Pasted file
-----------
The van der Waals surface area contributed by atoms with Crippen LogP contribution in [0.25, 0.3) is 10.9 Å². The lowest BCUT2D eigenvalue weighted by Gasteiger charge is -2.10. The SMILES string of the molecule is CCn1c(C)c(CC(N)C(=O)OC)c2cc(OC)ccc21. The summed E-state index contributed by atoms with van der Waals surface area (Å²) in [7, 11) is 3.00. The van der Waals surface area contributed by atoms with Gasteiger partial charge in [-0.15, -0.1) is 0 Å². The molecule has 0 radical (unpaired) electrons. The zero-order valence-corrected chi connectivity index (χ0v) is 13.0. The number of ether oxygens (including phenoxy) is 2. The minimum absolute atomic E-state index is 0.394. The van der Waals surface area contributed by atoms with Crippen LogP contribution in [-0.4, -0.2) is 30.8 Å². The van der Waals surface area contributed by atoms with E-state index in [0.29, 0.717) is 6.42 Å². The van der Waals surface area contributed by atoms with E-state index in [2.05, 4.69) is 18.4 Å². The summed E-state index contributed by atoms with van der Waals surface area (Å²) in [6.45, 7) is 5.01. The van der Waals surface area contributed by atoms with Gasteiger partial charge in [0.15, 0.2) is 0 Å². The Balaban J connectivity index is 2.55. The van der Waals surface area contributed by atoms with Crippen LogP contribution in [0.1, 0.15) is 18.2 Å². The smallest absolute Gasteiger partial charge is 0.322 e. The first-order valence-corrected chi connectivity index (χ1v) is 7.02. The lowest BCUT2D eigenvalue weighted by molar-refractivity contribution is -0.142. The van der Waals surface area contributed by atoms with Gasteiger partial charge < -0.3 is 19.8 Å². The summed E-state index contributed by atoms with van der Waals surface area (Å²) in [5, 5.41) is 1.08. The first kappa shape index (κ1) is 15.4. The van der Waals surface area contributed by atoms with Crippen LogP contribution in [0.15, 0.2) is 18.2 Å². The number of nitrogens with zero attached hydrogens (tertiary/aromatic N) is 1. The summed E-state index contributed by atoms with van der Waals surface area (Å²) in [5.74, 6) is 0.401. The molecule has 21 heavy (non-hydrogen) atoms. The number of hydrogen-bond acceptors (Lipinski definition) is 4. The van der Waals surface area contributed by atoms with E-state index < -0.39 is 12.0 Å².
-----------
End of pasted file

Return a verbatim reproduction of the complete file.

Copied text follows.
The van der Waals surface area contributed by atoms with Crippen LogP contribution in [0.25, 0.3) is 10.9 Å². The lowest BCUT2D eigenvalue weighted by Gasteiger charge is -2.10. The SMILES string of the molecule is CCn1c(C)c(CC(N)C(=O)OC)c2cc(OC)ccc21. The summed E-state index contributed by atoms with van der Waals surface area (Å²) in [7, 11) is 3.00. The van der Waals surface area contributed by atoms with Gasteiger partial charge in [-0.15, -0.1) is 0 Å². The molecule has 0 radical (unpaired) electrons. The zero-order valence-corrected chi connectivity index (χ0v) is 13.0. The number of ether oxygens (including phenoxy) is 2. The minimum absolute atomic E-state index is 0.394. The van der Waals surface area contributed by atoms with Crippen LogP contribution in [-0.4, -0.2) is 30.8 Å². The van der Waals surface area contributed by atoms with E-state index in [0.29, 0.717) is 6.42 Å². The van der Waals surface area contributed by atoms with E-state index in [2.05, 4.69) is 18.4 Å². The summed E-state index contributed by atoms with van der Waals surface area (Å²) in [6.45, 7) is 5.01. The van der Waals surface area contributed by atoms with Gasteiger partial charge in [0.15, 0.2) is 0 Å². The Balaban J connectivity index is 2.55. The van der Waals surface area contributed by atoms with Crippen LogP contribution in [0.1, 0.15) is 18.2 Å². The smallest absolute Gasteiger partial charge is 0.322 e. The first-order valence-corrected chi connectivity index (χ1v) is 7.02. The lowest BCUT2D eigenvalue weighted by molar-refractivity contribution is -0.142. The van der Waals surface area contributed by atoms with Gasteiger partial charge < -0.3 is 19.8 Å². The summed E-state index contributed by atoms with van der Waals surface area (Å²) in [5, 5.41) is 1.08. The first kappa shape index (κ1) is 15.4. The van der Waals surface area contributed by atoms with Crippen LogP contribution in [0.15, 0.2) is 18.2 Å². The number of nitrogens with zero attached hydrogens (tertiary/aromatic N) is 1. The summed E-state index contributed by atoms with van der Waals surface area (Å²) in [5.74, 6) is 0.401. The molecule has 21 heavy (non-hydrogen) atoms. The number of hydrogen-bond acceptors (Lipinski definition) is 4. The van der Waals surface area contributed by atoms with E-state index < -0.39 is 12.0 Å².